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SCIENTIFIC MANAGEMENT REVIEW BOARD DISCUSSES WAYS TO ENHANCE THE SMALL BUSINESS RESEARCH PROGRAM
Created by on 10/15/2012

On October 3rd, the National Institutes of Health (NIH) Scientific Management Review Board (SMBRB) held a meeting to update the public on the deliberations of the Small Business Innovation Research (SBIR) and Small Business Technology Transfer (STTR) Working Group and solicit input from stakeholder groups. Last fall, the SMBR was charged with recommending strategies for how NIH can optimize its utilization of the SBIR/STTR programs. The Working Group is focusing on steps that NIH SBIR/STTR programs can take to foster innovation, fund quality proposals yielding the greatest potential for successful commercialization, and leverage existing resources and expertise to enable the success of agency grantees.
 
Working Group member Gail H. Cassell, PhD, began the meeting by providing a short overview of the committee’s preliminary findings, stating that the NIH SBIR/STTR programs are meeting their statutory objectives and that flexibility in IC program management is a considerable strength of the agency’s efforts. She also noted that the IC’s vary considerably in terms of the degree of program management, size of budget, implementation of pilot initiatives, and assessment of success, creating a unique opportunity to leverage lessons learned.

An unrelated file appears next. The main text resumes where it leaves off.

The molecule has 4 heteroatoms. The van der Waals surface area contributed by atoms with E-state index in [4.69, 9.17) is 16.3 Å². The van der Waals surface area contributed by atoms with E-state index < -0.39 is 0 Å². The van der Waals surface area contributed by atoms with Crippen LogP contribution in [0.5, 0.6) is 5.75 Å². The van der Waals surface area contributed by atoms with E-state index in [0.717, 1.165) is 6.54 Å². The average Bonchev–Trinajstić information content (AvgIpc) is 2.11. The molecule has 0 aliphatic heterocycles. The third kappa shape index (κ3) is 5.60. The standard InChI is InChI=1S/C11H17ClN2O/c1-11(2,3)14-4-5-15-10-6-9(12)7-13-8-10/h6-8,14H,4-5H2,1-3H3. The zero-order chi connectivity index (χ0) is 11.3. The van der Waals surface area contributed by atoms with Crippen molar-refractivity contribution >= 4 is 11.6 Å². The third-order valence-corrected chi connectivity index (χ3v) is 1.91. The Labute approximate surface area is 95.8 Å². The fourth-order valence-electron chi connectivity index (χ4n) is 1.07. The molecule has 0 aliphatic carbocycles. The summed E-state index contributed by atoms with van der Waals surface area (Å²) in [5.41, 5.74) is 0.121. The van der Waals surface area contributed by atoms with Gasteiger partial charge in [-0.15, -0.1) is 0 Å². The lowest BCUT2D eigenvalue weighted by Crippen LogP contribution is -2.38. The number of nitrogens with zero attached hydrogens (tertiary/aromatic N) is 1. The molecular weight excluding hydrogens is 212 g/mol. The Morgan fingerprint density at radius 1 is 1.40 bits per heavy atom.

Two panel presentations followed Dr. Cassell’s remarks. The first panel featured representatives of the small business community who shared personal experiences with the SBIR/STTR programs including challenges and successes in commercializing biomedical products. Speakers also suggested ways in which SBIR/STTR programs could be strengthened by improving metrics for evaluating the success of grantees and continuing to ensure that grant review panels include individuals with industry expertise and experience. A second panel, which included entrepreneurs and investors in biomedical research, recommended that NIH continue to support high risk, high reward research through the SBIR/STTR program and that there should be an increased focus on mentoring new applicants, especially with regard to identifying the characteristics of projects that are likely to achieve success in commercializing products. The meeting concluded with a short discussion about best practices for increasing the commercialization of biomedical products developed through the SBIR/STTR programs. A webcast of the panel discussions and the meeting agenda are available on the NIH website.

 


 

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